The Courier News from Blytheville, Arkansas on January 13, 1967 · Page 5
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January 13, 1967

The Courier News from Blytheville, Arkansas · Page 5

Blytheville, Arkansas
Issue Date:
Friday, January 13, 1967
Page 5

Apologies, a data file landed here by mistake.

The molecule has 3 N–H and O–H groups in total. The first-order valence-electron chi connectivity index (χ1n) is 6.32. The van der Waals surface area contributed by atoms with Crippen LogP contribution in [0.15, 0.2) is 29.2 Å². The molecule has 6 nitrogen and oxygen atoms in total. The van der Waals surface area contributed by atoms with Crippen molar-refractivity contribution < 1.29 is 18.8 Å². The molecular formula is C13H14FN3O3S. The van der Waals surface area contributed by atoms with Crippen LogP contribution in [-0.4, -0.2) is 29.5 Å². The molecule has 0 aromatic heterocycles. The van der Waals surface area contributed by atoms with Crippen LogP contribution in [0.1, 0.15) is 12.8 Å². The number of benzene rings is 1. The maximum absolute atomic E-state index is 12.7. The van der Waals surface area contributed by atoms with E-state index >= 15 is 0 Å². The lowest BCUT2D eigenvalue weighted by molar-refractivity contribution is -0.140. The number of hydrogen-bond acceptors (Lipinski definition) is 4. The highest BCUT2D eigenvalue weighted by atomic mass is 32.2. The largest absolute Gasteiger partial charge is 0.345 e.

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sii - Blythevfllj (Ark.) CaurHr K«wi - VtUy, January ». W*_ FARM NEWS Review and Forecast Ma loch Says By D. V. Maloch County Agent Recommended cotton varieties in 1967 will be essentially the same as 1966. For Missis* ippi County Stoneville 7A, Stoneville 213, Deltapine 45, Del- tapine Smoothleaf and Hex Smoothie*! will continue on the recommended list for 1967. • Other varieties that are good but appear to be less popular according to acreage planted are Hale JS, Auburn M. Carolina Queen and Dixie King. The recommended varieties have remained «t the tip of the list for years and each his a strong poing In Its favor. For example, Stoneville TA over a 10 year period has been at the top of the list or near it in total pounds of lint produced. The staple length is reasonably good and the micro- naire about average for cottons grown in this area. Stoneville 213 Is a little earlier tSian Stoneville 7A but Is slightly less tolerant to Vertlclfllum Wilt. The 7A variety continues to rank as one of the best varieties in Verticillium Wilt tolerance. Rex Smoothleaf is one of the earlier cottons but the yield per acre has been slightly below the yield of Stoneville 7A, Deltapine 45 and D e 11 a p I n e Smoothleaf over a 10 year period. The Rex Smoothleaf is a little shorter in staple length than the Deltapine and Stoneville strains but it has, on an average for Mississippi County, a very acceptable micronaire reading. As a rule however, all of the cottons recommended have in the past been In the acceptable micronaire range. Annual Cotton Meeting The annual cotton meeting for South Mississippi County will be conducted in Osceola Feb. 16. 9:30 a.m. to about 3:30 p.m. with an hour off for lunch. We expect to have assistance In presenting the program on weed control, variety reports, the use of chemicals for weed control and other phases of the total cotton production program. Because of new wage and hour legislation the total farm management aspect of cotton production will receive special attention. Skip Row Planting The acreage planted in skip row patterns - four in and four out • In 1966 was the largest ever planted In South Mississippi CAunty. Because of the rains and other weather hazards the skips were hard to keep dean and a number of farmers who used skip row in 1966 plan to drop the method in 1967. Others who have been uslnj skip row for several years will likely maintain the practice because it is one way to step up cotton yield about 25 per ceni under average conditions. PRODUCTIVE HELD that has been planted in com continuouslyfoi'the past M years ,veraged230 62 bushels per acre for Frank Else, of Green Castle, Mo, Ms ^st harvest season. Perfect rains and generous applications of fertilizer contributed to this year's success, Elsea noted. Experiment Results Cited By Jim Wallace Assistant County Agent Maxie Taylor, director of Reiser Experimental Station presented the program thls'BO pounds per acre. Addition of week to the Leachvllle Agricul- u < ""~ "" " n '""'< ! He presented some yields being hurt by frosts. Bragg has some promise and is due some more study. Davis continues to produce »u pum.^ ,, c , a,i«. „ good yields on the heavy soils phosphorous above SO pounds I at Reiser. This bean is recom- of A. research plots at Manila, Nitrogen at rates from 0 to 120 pounds per acre was used on cotton. The optimum rate was --— „- ^ re Q U U He presented sunic A few of the growers who O j tne most recent information will likely use skip row planting "->—"- -< are Charles Ryals, John A. Ed- , . rington, P. D.Johnson, Moore Bros, and Henry Battle. The low yields in 1966 from all methods left the increase from skip row at only a small advantage but in most cases there was some improvement even though it was smaller than normal. If a person plans to plant his cotton on the 1966 skipped rows he should reduce the nitrogen fertilizer by one • third. This will help to limit stalk or vegetative growth and encourage more early fruiting. The rainfall for the past three years in Osceola according to Allen Harmon was as follows: 1964 - 57.87 inches; 1965 - 46.50 inches; 1966 - 46.62 inches. The average for the years was 50.26 inches. three Allen keeps up witti the rain guage and keeps a dally record We feel certain that this will vary at each location where records are kept even though the distance between gauges Is only a few miles. Complete Records Are Tax Benefit available from the University of Arkansas. This information is In no way a recommendation, but very valuable food for thought. Having attended, I'd like to share with you some of his comments. First, it is recognized that labor is getting scarce and expensive. We need herbicides that require as little additional hoe time as possible to keep the crop clean. On the station the answer was Treflan Incorporated followed by use of the flame cultivator later in the season. This practice required 4.9 man hours per acre hoe time to keep the crop clean. Other practices ranged up to almost nine hours hoe time per acre. Another test involved the use of Demosan (fungicide), Thimet (insecticide), and Treflan (herbicide). No real yield differences were noted with any single treatment or combination. The Thimet treated plots looked letter. Thrips were controlled to sixteen weeks. These plots grew faster and quicker, but yields were not affected. The only advantage of the this control might be in that post - emerge treatments can begin earlier because the plants grow up faster. By BO GIBSON Associate County Extension Agent Farm records are important for many reasons. Each year at this time many farmers find themselves in a frustrating situation. Income tax time has rolled around again and caught them with no accurate systematic records with which to do this important job. They begin searching for old receipts, running to the seed stores, fertilizer dealers and other places where they have done business during the past year. This could have been prevented by a small amount of time spent on a simple set of farm records during the year. A good set of farm records can be one of the most important tools found on the modern-day farm and can make just as important a contribution to farm income as a farm tractor or other piece of mechanical equipment. The Internal Revenue Service does not say what kind of a record book to use, but requires that a farmer keep r ec o r d s which will enable him to accurately prepare an income tax return. sources. Some of these receipts may be excludable from gross income. Reclpts from sale of capital items are handled under the capital gains provision. So, again it is important that the record system provide a means of grouping receipts by categories. A depreciation schedule. The cost of machinery, equipment, buildings and other items with a useful life of more than one year is a capital expenditure and may not be deducted as an ana may not ue ueuuuieu aa au —— i > ' expense on the year of purchase. I zoning and planning commis- However, a reasonable allow- sions, highway engineers, city per acre did not increase yields. There was no yield difference resulting from the use of lime. But we shbuld note that lime was not called for in the soil test. Taylor discussed cotton varieties in some detail. 1966 was not a typical cotton year. The early maturing varieties had the best yields this year. But five-year averages would still put our commonly used verities on top. * * * Two new varieties, McNair 1032 and Coker 413, causing considerable interest among farmers and buyers were discussed. McNair 1032, an early maturing variety had the top yields on sandy soils .at Manila. But the .yields from this variety were down on clay soils. Causing more interest among iarmers was the Coker 413 variety. This variety has never Deen an outstanding yielder in the university's tests, only average. But mills like it and are willing to pay a premium for it. It may be oversold, seed [mended for the heavy soils where phytophora root rot is a problem. The Pickett variety released for sandy soils where soybean cyst nematodes are a problem didn't do so well on the heavy soils at Reiser. The two varieties, Pickett and Davis, do well under the conditions for which they were developed, but when planted under other circumstances leave much to be desired. Since so much wheat is grown here, farmers want to know what varieties of beans to plani after the wheat. The university recommends the later maturity varieties, for example, Lee and Ogdon. Why does the early maturing variety like Hill do so well? The university doesn't know It shouldn't, but it does. In another test Di Nitro was used to see if it hurt the soybean yields. On this particular test it didn't. It was applied at three different times. Directly over the top a cracking, and as a directed spray at later times. The Di Nitro controlled By Keith .1. Bilbrey County Extension Agent Farmers are much disturbed hat detailed regulations are 6t yet available on the new 'age and hour law as it applies i farm labor. This irritation is understand- ble, because the law goes in- effect Feb. 1. Lab6r agree- lents for most farmers should ave been made long ago. This office has not yet re- eived any official information n the subject that we can pass n to farmers. Glen Cook of Dell, one 6f the many farm leaders in this area, as made quite a study of the lew law. He was carried On an xtensive correspondence with he U. S. Department of LabOr n Little Rock If you have detailed qiies- ions you wish to present, may suggest you write to Bill D. juse, Field Officer Supervisor, J.S. Department of Labor, 3527 Federal Building, Little Rock, Arkansas 72201. * * * Cook tells me that the best nd most extensive statement vritten so far on the provision f the minimum wage bill for agriculture was written by the tmerican Farm Bureau Fed- iration and published in the ^arm Bureau Official Newslet- er dated Sept. 26, 1966. I re- jeat some of the more impor- «nt provisions of the law as written and published by the 'arm Bureau last fall: prices are high. In a fewjmany cockleburr and morning years the price of seed will'glories in the test. But some probably be comparable with other varieties. In the Reiser soybean variety test, Bragg had the top yields for the second year in a row. This is a late maturing variety land not recommended for this "OW UP laSlCr, 1 "I"- 1 UVt i ct-uir.iuii'iiuV'U l "> «*"M In a fertilizer test on the U. [area because of the danger of farmers at the meeting told o: failure with its use. Again, these comments are not recommendations. They ar the latest information availabl from the experiment station the Northeast Experiment Sta tion in particular. Soil Survey Maps Available by Nelse Robertson Work Unit Conservationist Soil Conservation Service An important change in our society in recent years has been the tremendous growth of urban communities. This expansion into rural areas lias caused many problems and most of these problems are related to the nature of the soils in the area. Land planners, realtors, ance can be deducted each year for the exhaustion, wear, and obsolescence of such property. A depreciation schedule is a list of such property showing when it was acquired, Its cost, expected life arid amount of depreciation claimed in past years. This schedule la very important since depreciation can be claimed only in the year allowable and once passed up is gone. Inventories for the beginning and ending of the year if reporting on the accrual basis. This is a record of all items on and state officials are using the soils map to meet these problem. The system used should show hand which are held for sale or ttie following: use ' A list of all expenditures for the year and what they are for. Unless expenses are recorded at the time they are incurred or paid some may be overlooked or forgotten. One overlooked item could cost more in extra tax dollar*. Expenses for capital items should be kept separately so the cost of these item can be set up on a depreciation schedule. Also expenses for items bought for resale such as feeder cattle are kept separately and reported only for me year in which the cattle are sold If reporting on a cash basis. A list of all receipts for the year and what they are for. A farmer may receive cash or ether property from many It includes: farm products (whether raisea or purchased), all livestock raised or purchased and held primarily for sale, supplies, and livestock held for draft, dairy or breeding purposes if not capitalized and set up in the depreciation schedule. The inventory must be by actual count or measurement and should show all the factors that enter into ill valuation. The Agricultural Extension Service and the Department of Agricultural Economics and Rural Sociology of the University of Arkansas have developed a farm record book specifically dtdgned for keeping records for use in income tax add social Mcurity reporting. This book U of the soil resources of an area. It provides valuable information 'or the wise use of land. The Soil Conservation Service and Agricultural Experiment Sta- : tion cooperate in making soil I surveys which include mapping,! research and interpretation of the soil maps. The Agricultural Extension Service and Bureau of P u b 1 i c Roads test and collect informa- available in our office. The expense anr receipts' sections are set up with the| items classified exactly a they are entered on income tax form. It contains a depreciation schedule and inventory section to meet income tax requirements. A summary page makes provisions for summarizing expenses and receipt for each month during the year and at tho end of the book there are illustrated instructions on how, to transfer figures from the rec-1 ord book to the actual income' tax forms. A good way to avoid all the last minute confusion and rush when income tax time rolls. around next year would be to I obtain one of these record | books from your County Agricultural Extension Office and use. it during W67. tion about soils and inform the i County Soil and Water Conser public of mis knowledge. vation District have copies o • -- - S uch maps in their conserva tion plans. Variations in the soil can b found in short distances, sue as over a single city lot. So problem encountered may b related to depth to underlyin material.flooding, drainage, o shrinking and swelling. Many cities and. towns hav been built on the floodplain of streams; many soils have high content of clays that shrinl when dry and expand when we This may cause doors and win dows to jam, and walls, cei amount of clay or sand. All co- ings and floors to crack. B operators of the Mississippi' checking the soil maps, (Sies There are three major kinds of soil maps available. A General Soil Map of Arkansas was prepared in 1959, showing major soil resource areas with brief descriptions, A General County Soil Map for each county in Arkansas has been completed and is available in the local Soil Conservation Service office. Detailed soil maps are on file in the 'SCS office. These maps show detailed analysis of soil characteritics such a texture, | structure, permeability, mois- A'soll survey is an inventoryjture capacity, acidity and . ,1. _ __:T _r -« »~ An ! amount, hi rlav or satlCL All CO- Announcement Hardy Sales and Service has been selected by Atkins Phelps to be a franchisee! dealer for "RING AROUND COTTON SEED" in the Blytheville trade area. We, at Hardy Sales and Service strive to bring to you, our customers, the latest in farm Chemicals, farm machinery and now the latest thing in cotton seed, Ring Rround! To be sure you get the variety of cotton seed you want in Ring Around. . .Please place your order with us now. Feel free to call on us with any of your chemical, machinery or seed problems. Remember, wt offer service to you and it comes free with any of th« products we sell! Hardy Sales & Service 705 Clear Lake Avt. Ph. PO 3-6978 New Wage Hour Guidelines Listed iroblems could be avoided. Soil surveys can be of assi- ance in evaluating the engineering properties or soils in he developemtn of residential, cultural or recreational uses. They are valuable in determin- ng limitations for sewage, dis- losal systems, urban and agricultural system and founda- ion for buildings and struc- ures. Planning commissions find hese maps useful in zoning and sub-division layout. They are an aid in electing pipeline locations, highway and airport onstruction They are valuable n locating potential sources of opsoil, sand and other mineral esources. They help determine soils suitable for flowers, hurb and lawn. Farm Workers The minimum wage for farm workers employed by covered farmers will be $1.00 per hour after Feb. 1; $1.15 an hour after Feb. 1, 1968; and $1.30 an hour after Feb. 1, 1969. What Farmers Are Covered? | A farmer will be covered if irt any quarter of the preceding calendar year he "used" BOO man-days of labor on his farm. If a man works one hour or more in a day, this will be considered a man-day. In determining the number of man-days, the following will be excluded: (1) A parent, spouse, child, or other member of the farmer's immediate family; (2) A worker employed in hand harvest on a piece rate basis (if customary in the area) if he commutes daily from his permanent residence and was employed in agriculture less than 13 weeks In the preceding calendar year. A farmer who uses less than 500 man-days, as defined, is not covered by the bill, except for the child labor provisions as summarized below: Exempt Workers On Covered Farms Even though a farmer is covered, some Of his workers may be exempt. The following groups of workers are not covered even though employed by a covered farmer: (1) A parent, spouse, child, or other member of the farmer's immediate family. (2) A worker employed in hand harvest on a piece rate basis (if customary in the area) if he commutes daily from his permanent residence and was employed in agriculture less than 13 weeks in the preceding calendar year. (3) A worker 16 years of age or less, employed in hand harvest on a piece rate basis (if cutomary in the area) who works on the same farm as his parent (s) and is paid the Over 16 on the same farm. Record Keepsag The Department of Labor will probably issue detailed provisions relating to the records that must be kept by covered farmers to (1) show compliance with the wage requirements of the Act; (2) to show how the 500-man- days was determined (in a borderline case if exemption is claimed); and (3) to provide evidence with respect to the basis for exemption of workers on covered farms. Many covered fanners will be required to maintain more [detailed payroll records than they may have k6pt in the past, including: (1) The time each, worker starts and stops, morning and afternoon. (2) The calculation of gross earnings on a weekly basis. (3) Deductions from gross earnings for housing, meals, etc. (4) Net earnings on a weekly basis. Many farmers who are not covered by the law will have to keep detailed records in order to prove he is not covered. Farm Workers And Overtime There are no requirements that covered workers must be paid time and a half after 40 hours in a week. Allowance For Housing, Etc. The following excerpt from the Fair Labor Standards Act provides (and this was not changed by the 1966 revisions) that housing, meals, etc. furnished the worker without charge are part of his wage. Presumably reasonable valuations assigned by farmers for board, lodging, or other facilities will be acceptable until regulations pertaining to such matters-are issued. What the term "other facilities" may be considered to include is undetermined. . Sharecroppers Under the bill, sharecroppers are considered to be farm workers: If they are on a farm of a covered employer, they must be paid the minimum wage. Both the House and Senate reports on the bill contain i lengthy sections endeavoring to define who is a sharecropper, and therefore covered, and a tenant who is not covered. The major distinction is this: if the tenant makes the day-today decisions as to what and when to plant and harvest, the purchase of supplies, the sale agreement decisions, he is an In[ dependent operator, and is not covered. umew.. BLYTHeVILLt COURIER NEWS